From May 8 -10, 2019 the SUSPLACE Final Event was held in Tampere, Finland. The event addressed the theme of ‘Exploring Places and Practices through Transformative Methods’. To harvest knowledge and outcomes, we asked some participants to write a short blog post capturing their experiences. Find below the first blog, written by Rubén Vezzoni, Early Stage Research Fellow in MSCA ITN RECOMS.
ON THE ART OF NOT FOCUSING ON ANSWERS
Answers. That’s what you expect to get from a scientific conference. You go there with all the doubts and troubles experienced in your daily work and the only thing you unconsciously pretend to receive is an easy solution to them. Mencken, a famous American satirist, once said that “for every complex problem there is an answer that is clear, simple, and wrong”. Aside from the fact that he was a convinced elitist and a racist, which was indeed something quite common in his day, he was right in sharply pointing out what all researchers know, or should know. As much as we’d love to disentangle complexity into ready-made knowledge pills, this is just not consistent, not genuine, not valid.
What is then the right approach towards complex problems? Instead of focusing on answers, the attention should be put on the specific inquiries from which they derive. The SUSPLACE FINAL EVENT has been a sort of Socratic session. The right questions, rather than accurate answers, have been the key findings of the whole conference. The various formats adopted during the event – like dilemma sessions, the collective place-shaping puzzle, practice sessions, and the overall knowledge harvesting collection of insights – were all meant to establish reasoned arguments through a dialectical method.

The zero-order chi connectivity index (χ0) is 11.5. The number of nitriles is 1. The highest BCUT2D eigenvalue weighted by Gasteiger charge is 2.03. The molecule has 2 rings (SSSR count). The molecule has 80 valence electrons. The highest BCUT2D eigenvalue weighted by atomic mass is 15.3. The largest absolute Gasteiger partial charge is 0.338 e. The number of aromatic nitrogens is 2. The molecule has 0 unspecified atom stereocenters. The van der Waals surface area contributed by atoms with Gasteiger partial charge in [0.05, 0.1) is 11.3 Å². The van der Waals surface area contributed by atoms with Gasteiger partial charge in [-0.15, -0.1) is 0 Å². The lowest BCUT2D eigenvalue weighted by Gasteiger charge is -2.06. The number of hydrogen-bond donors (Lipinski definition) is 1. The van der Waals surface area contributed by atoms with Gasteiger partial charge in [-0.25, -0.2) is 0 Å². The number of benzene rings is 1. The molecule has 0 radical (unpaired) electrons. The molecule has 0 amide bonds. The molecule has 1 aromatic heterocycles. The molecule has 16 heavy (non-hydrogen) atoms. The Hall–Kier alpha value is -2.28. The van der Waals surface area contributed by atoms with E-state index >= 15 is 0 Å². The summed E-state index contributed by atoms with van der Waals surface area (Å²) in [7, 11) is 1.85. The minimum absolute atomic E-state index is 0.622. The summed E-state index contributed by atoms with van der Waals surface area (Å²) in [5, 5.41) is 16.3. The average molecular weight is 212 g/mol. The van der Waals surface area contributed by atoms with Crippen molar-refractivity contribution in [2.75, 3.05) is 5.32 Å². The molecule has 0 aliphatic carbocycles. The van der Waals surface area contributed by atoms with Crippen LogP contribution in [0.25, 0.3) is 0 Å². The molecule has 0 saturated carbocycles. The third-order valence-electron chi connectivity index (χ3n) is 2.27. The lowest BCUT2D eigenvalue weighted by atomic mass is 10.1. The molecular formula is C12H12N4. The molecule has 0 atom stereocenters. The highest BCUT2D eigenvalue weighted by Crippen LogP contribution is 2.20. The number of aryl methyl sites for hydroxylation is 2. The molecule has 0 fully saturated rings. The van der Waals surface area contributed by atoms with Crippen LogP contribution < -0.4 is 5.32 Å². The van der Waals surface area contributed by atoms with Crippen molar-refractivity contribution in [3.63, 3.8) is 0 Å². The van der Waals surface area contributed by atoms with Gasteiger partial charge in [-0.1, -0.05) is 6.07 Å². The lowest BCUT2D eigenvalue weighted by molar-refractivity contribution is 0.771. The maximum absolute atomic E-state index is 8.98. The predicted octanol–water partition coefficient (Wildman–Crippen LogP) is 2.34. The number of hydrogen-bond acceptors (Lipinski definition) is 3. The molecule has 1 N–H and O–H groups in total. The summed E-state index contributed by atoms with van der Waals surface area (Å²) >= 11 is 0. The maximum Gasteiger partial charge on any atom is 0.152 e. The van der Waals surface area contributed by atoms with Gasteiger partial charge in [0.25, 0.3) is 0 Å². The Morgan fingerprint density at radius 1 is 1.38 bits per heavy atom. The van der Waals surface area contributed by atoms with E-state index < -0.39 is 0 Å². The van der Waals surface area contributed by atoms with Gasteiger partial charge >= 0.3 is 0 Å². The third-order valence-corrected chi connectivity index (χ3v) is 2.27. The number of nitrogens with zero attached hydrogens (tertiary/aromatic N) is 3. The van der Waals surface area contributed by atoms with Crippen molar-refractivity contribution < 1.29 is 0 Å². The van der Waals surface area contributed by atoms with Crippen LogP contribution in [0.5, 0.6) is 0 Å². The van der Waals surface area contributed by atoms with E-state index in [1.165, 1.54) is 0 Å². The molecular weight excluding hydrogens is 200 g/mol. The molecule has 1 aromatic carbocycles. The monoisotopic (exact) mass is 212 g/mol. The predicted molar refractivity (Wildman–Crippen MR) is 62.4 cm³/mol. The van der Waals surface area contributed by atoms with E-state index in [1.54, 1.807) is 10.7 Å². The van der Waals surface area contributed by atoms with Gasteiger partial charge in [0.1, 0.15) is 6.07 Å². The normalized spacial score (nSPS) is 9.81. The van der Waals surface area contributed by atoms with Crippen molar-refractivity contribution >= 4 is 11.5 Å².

A single question like “When and how should the research end and what is our role after our projects are over?” inspires an infinite number of other doubts concerning the role of the researcher, his relationship with the case study, the scientific approach to interpersonal relations, the balance of power when managing data and information, and so on. The richness of open debates about subtle inquiries lies in the fact that every participant is encouraged to contribute with its unique point of view. The discussion develops in a sequential analysis leading to a comprehensive understanding of the subject. For instance, in our example, the role of the researcher can be to build long-lasting relations in order to develop new projects, but also to deliver something tangible and beneficial for the communities and the places that have been studied.
While reasoning over this subject, one could be tempted to question the positionality of the researcher. How is your identity influencing your views? Following the same logic, the identities of others also influence your own perspective, and the same is true for the collective identities in which you’re embedded. But what about the context in which research happens? The structure itself encourages certain behaviours, like prioritising publishing on scientific journals over practical outcome. So how to use structuralism to understand the role of researchers? From this perspective, being all individuals interrelated in an overarching structure, our behaviour is contingent and it is more the result of social coercion towards a determined goal rather than individual free will. Moreover, the imbalance of power often reflects in a mismatch of expectations among researchers, supervisors, communities and people working on the ground. So is the researcher an insider or an outsider? I’ll stop here. That could go on indefinitely.
Similarly to a forest, which is much more than just a collection of trees, the reasoned truth arising from a debate is something more than the sum of all the different answers given to the same question. Complexity can only be comprehended through the lenses of relativism.